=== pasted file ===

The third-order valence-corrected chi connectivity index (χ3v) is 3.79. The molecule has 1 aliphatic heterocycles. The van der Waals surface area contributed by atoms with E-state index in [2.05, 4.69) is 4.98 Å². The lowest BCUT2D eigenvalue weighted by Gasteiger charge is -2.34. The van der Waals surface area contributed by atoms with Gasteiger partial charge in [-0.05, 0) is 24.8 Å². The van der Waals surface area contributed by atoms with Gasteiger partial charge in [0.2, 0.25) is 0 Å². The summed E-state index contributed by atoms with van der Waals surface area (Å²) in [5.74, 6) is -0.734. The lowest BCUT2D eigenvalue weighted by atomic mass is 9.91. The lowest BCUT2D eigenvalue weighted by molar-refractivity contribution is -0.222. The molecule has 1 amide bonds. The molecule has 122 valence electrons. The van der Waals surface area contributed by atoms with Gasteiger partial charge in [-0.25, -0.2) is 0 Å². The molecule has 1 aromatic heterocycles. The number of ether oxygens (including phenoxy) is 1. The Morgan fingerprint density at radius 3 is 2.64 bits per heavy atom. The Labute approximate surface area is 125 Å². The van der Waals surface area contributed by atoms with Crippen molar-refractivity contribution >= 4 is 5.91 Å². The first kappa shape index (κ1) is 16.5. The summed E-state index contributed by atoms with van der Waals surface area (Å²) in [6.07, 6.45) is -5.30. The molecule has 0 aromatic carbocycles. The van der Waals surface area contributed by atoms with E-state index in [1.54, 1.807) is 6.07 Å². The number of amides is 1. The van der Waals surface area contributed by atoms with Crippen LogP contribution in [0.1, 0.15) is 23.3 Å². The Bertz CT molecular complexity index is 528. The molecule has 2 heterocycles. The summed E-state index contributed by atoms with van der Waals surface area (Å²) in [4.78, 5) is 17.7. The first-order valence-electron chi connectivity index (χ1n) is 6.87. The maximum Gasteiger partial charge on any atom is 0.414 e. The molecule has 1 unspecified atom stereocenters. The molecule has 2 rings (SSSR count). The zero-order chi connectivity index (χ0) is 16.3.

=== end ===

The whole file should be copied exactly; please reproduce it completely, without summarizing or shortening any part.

The third-order valence-corrected chi connectivity index (χ3v) is 3.79. The molecule has 1 aliphatic heterocycles. The van der Waals surface area contributed by atoms with E-state index in [2.05, 4.69) is 4.98 Å². The lowest BCUT2D eigenvalue weighted by Gasteiger charge is -2.34. The van der Waals surface area contributed by atoms with Gasteiger partial charge in [-0.05, 0) is 24.8 Å². The van der Waals surface area contributed by atoms with Gasteiger partial charge in [0.2, 0.25) is 0 Å². The summed E-state index contributed by atoms with van der Waals surface area (Å²) in [5.74, 6) is -0.734. The lowest BCUT2D eigenvalue weighted by atomic mass is 9.91. The lowest BCUT2D eigenvalue weighted by molar-refractivity contribution is -0.222. The molecule has 1 amide bonds. The molecule has 122 valence electrons. The van der Waals surface area contributed by atoms with Gasteiger partial charge in [-0.25, -0.2) is 0 Å². The molecule has 1 aromatic heterocycles. The number of ether oxygens (including phenoxy) is 1. The Morgan fingerprint density at radius 3 is 2.64 bits per heavy atom. The Labute approximate surface area is 125 Å². The van der Waals surface area contributed by atoms with Crippen molar-refractivity contribution >= 4 is 5.91 Å². The first kappa shape index (κ1) is 16.5. The summed E-state index contributed by atoms with van der Waals surface area (Å²) in [6.07, 6.45) is -5.30. The molecule has 0 aromatic carbocycles. The van der Waals surface area contributed by atoms with E-state index in [1.54, 1.807) is 6.07 Å². The number of amides is 1. The van der Waals surface area contributed by atoms with Crippen LogP contribution in [0.1, 0.15) is 23.3 Å². The Bertz CT molecular complexity index is 528. The molecule has 2 heterocycles. The summed E-state index contributed by atoms with van der Waals surface area (Å²) in [4.78, 5) is 17.7. The first-order valence-electron chi connectivity index (χ1n) is 6.87. The maximum Gasteiger partial charge on any atom is 0.414 e. The molecule has 1 unspecified atom stereocenters. The molecule has 2 rings (SSSR count). The zero-order chi connectivity index (χ0) is 16.3.